I couldn’t face the same old Thanksgiving this year. Another tryptophan-laced orgy of food combined with marathon cleaning sessions before and after the big event, someone arriving with undisclosed food allergies, red wine on the carpet, cats eating the centerpiece and leftovers I have to look at with the dull eyes of the long married for weeks after the main event. No thank you!

So I did what any sane person would do: I went to Hawaii instead.

There, Thanksgiving was a Pina Colada-fueled homage to my ever present "SPF Burqa", sandy beaches and folks that unironically say “Brah.” I even tried surfing for the first time. And despite my deep-seated pleasure at a) not dying, b) not wiping out a la Greg Brady and the cursed tiki necklace, and c) standing up on at least one North Shore wave, I quickly learned after posting this picture that people did not necessarily share my enthusiasm or revel in my surfing accomplishments.

No, the most popular picture I posted was instead this gem, where a legion of people could see me wiping out like a boss. 

I can’t claim to be particularly unique in this regard. In fact, it seems like the whole world likes nothing better than a deep dose of what the Germans would call schadenfreude, or “pleasure derived by someone from another person’s misfortune.” My full-on, Pacific Ocean-surfing-netti-pot photo was an exhibition of this lovely phenomenon writ small, reserved for those brave enough to call me “friend” on Facebook.

For a larger scale demonstration of schadenfreude, we had only to look as far as the hedge fund headlines in the last ten days or so.  Some of my personal faves include:

“Hedge Funds Lick Wounds After Tough Year”

“Another Humbling Year For Hedge Funds”

“Hedge Funds Brace for Redemptions”

“Hedge Fund Giant Laments Profitability, Will Return $8 billion”

“Surprise! Hedge Funds Aren’t That Bad At Picking Stocks”

“The Incredible Shrinking Firms of Hedge Fund Billionaires”

Yeah, yeah, yeah…let’s all agree 2009 to present hasn’t been the easiest time to be a fan of alternative investments.

But let’s take a moment to put our keen delight in the misfortune of hedge funds into perspective.

Hedge funds aren’t exactly wiping out Greg Brady-style, either.

1)   Yes, there have been closures & return of capital from some hedge funds, including a few large enough to be household names. BlueCrest opted to return outside investor capital, transitioning to a private investment partnership due to redemptions, fee pressure and its impact on recruiting. Avenue shuttered its hedge fund in favor of longer duration investments. Blackrock closed a macro fund that was down single digits for the year. Seminole returned $400 million of investor capital to better align the trading strategy with the markets and protect profitability, after returning 16% on average for the last 20 years. None of these are the spectacular, cry-during-an-MTV-performance, Justin Beiber-style meltdown, but rather strategic decisions we expect business owners to make daily.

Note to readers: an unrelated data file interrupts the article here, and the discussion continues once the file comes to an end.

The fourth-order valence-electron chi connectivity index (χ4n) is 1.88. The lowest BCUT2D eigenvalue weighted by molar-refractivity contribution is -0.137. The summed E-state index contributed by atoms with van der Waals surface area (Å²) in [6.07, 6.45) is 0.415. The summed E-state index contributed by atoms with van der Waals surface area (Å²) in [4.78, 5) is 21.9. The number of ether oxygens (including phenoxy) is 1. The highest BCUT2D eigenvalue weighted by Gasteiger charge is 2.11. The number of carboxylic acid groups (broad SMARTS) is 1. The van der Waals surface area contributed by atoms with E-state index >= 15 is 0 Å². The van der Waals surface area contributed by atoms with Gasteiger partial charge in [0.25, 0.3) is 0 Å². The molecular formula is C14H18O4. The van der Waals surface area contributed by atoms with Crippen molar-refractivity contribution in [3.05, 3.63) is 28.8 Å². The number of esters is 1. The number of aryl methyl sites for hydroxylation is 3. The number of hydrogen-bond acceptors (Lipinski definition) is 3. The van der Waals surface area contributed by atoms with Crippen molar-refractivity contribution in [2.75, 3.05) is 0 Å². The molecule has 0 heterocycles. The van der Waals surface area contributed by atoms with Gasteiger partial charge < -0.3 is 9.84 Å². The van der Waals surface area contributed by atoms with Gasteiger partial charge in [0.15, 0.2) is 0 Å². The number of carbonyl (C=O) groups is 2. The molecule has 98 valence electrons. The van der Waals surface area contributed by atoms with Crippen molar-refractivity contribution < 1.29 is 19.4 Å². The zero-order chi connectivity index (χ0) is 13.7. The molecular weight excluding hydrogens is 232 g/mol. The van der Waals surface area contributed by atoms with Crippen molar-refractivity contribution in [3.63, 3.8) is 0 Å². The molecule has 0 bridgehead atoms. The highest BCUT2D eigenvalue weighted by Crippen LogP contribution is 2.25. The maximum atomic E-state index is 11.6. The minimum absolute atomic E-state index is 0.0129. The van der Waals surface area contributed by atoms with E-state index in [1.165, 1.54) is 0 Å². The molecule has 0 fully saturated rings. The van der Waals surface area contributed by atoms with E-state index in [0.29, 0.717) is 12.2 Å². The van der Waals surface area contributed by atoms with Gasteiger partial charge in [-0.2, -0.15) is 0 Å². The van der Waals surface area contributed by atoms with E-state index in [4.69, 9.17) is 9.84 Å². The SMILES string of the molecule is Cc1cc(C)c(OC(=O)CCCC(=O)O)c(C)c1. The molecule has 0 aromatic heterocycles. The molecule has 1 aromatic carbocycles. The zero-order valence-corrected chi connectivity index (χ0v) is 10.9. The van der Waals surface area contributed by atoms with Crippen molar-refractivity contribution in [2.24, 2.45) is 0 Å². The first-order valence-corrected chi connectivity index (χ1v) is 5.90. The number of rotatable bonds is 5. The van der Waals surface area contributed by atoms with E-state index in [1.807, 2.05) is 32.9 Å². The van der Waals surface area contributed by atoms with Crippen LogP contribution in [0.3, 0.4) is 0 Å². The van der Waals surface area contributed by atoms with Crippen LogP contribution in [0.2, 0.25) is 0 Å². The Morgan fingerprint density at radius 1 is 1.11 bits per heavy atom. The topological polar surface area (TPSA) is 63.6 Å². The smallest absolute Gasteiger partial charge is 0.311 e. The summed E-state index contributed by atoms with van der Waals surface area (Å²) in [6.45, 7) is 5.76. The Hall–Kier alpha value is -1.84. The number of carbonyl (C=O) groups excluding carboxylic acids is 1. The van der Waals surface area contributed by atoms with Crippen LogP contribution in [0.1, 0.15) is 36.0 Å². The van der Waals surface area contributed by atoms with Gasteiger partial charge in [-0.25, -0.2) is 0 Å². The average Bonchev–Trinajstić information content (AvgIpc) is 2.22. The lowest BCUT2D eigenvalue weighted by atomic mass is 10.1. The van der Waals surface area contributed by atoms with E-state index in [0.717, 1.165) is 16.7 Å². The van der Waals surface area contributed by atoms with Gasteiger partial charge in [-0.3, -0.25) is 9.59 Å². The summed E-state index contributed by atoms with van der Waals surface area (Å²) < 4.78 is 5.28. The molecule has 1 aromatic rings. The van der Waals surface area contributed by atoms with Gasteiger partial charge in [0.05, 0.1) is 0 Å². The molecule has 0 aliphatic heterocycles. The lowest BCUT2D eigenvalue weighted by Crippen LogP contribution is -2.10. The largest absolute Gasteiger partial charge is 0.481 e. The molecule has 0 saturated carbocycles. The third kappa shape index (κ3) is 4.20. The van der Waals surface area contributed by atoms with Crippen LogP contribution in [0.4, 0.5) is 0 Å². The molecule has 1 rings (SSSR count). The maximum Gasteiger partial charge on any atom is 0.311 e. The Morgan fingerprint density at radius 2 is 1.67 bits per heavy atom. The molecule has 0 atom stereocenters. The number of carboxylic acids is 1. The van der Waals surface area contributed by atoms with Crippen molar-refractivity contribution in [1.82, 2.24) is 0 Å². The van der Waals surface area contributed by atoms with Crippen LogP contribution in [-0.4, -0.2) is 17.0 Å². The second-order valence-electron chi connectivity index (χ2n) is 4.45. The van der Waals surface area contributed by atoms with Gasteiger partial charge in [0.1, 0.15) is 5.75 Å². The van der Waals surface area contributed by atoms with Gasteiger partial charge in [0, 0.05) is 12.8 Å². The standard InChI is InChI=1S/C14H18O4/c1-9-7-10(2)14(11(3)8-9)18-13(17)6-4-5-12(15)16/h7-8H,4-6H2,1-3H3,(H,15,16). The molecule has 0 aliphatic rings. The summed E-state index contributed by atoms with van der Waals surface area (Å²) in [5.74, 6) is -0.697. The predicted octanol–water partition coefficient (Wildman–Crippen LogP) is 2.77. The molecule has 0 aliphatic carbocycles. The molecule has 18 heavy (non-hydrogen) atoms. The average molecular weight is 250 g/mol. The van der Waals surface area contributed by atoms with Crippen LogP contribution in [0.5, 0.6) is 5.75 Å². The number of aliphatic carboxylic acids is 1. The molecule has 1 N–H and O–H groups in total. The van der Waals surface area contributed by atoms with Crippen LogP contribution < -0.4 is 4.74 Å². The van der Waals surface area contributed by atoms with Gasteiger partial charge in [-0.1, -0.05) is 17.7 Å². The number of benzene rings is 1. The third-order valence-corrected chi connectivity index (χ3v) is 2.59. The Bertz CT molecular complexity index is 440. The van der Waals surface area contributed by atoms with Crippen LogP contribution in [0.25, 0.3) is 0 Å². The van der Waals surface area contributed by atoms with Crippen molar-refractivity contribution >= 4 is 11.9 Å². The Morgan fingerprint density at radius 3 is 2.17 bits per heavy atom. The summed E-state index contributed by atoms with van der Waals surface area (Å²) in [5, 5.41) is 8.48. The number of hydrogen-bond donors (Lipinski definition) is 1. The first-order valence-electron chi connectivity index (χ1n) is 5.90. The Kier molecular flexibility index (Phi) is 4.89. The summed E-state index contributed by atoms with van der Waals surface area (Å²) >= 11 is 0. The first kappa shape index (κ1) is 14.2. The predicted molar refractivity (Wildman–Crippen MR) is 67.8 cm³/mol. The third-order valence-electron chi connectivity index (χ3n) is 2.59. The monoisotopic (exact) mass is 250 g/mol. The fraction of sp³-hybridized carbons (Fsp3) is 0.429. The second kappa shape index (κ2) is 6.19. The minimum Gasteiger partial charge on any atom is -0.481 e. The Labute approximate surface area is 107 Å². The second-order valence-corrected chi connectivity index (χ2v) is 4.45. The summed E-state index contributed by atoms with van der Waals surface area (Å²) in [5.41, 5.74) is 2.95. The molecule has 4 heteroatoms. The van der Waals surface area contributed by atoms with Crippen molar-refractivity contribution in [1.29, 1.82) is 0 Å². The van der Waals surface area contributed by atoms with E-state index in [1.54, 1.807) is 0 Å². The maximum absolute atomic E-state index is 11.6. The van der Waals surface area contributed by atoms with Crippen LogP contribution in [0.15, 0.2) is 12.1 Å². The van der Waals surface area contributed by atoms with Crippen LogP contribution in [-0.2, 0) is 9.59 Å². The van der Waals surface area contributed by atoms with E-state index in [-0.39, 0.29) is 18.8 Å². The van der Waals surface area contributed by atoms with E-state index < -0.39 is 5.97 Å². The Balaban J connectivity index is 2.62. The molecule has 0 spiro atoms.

2)   Yes, hedge funds haven’t exactly set the world on fire with 2015 performance. Or 2014 performance. Or 2013 performance…well, you get the picture. However, we have to remember, yet again, that the comparisons we’re making are average performance. If you look at return dispersion (here from Credit Suisse) even within single strategies of hedge funds, it is easier to remember that there are funds performing much better than the “average.”

(c) Credit Suisse Asset Management

(c) Credit Suisse Asset Management

3)   Yes, hedge fund managers are losing money, but perhaps so are you. Given the explosion of institutional assets in hedge funds, celebrating the losses of a hedge fund could be tantamount to celebrating the losses of your favorite school teacher, fireman, police officer or other “main street” investor. And if that don’t take the wind out of your sails, I don’t know what will. 

However, even with these clarifications, I am perhaps a little overdue in providing some hedge fund “tough love.” So here goes:

Hedge fund managers: Fee pressure is a pain. Expenses are up, regulation is increasing, the markets are more difficult to navigate and profitability is down. It’s unlikely that many of you will be able to weather a protracted double-digit or high single digit drawdown given the economic realities of managing a fund today and you’re less likely to be given the benefit of any doubt now than at perhaps any other time in hedge fund history.

But what protects fee structures and prevents increased regulation? Generating returns for your investors and doing the right things (disclosures, filings, investor relations, any and all regulatory filings) and doing it in a way that lets you sleep at night. This could be a watershed moment for hedged asset management. I wish I had a magic wand that would make it all easier but instead I can only say, for the love of all that’s holy, get ‘er done.

AuthorMeredith Jones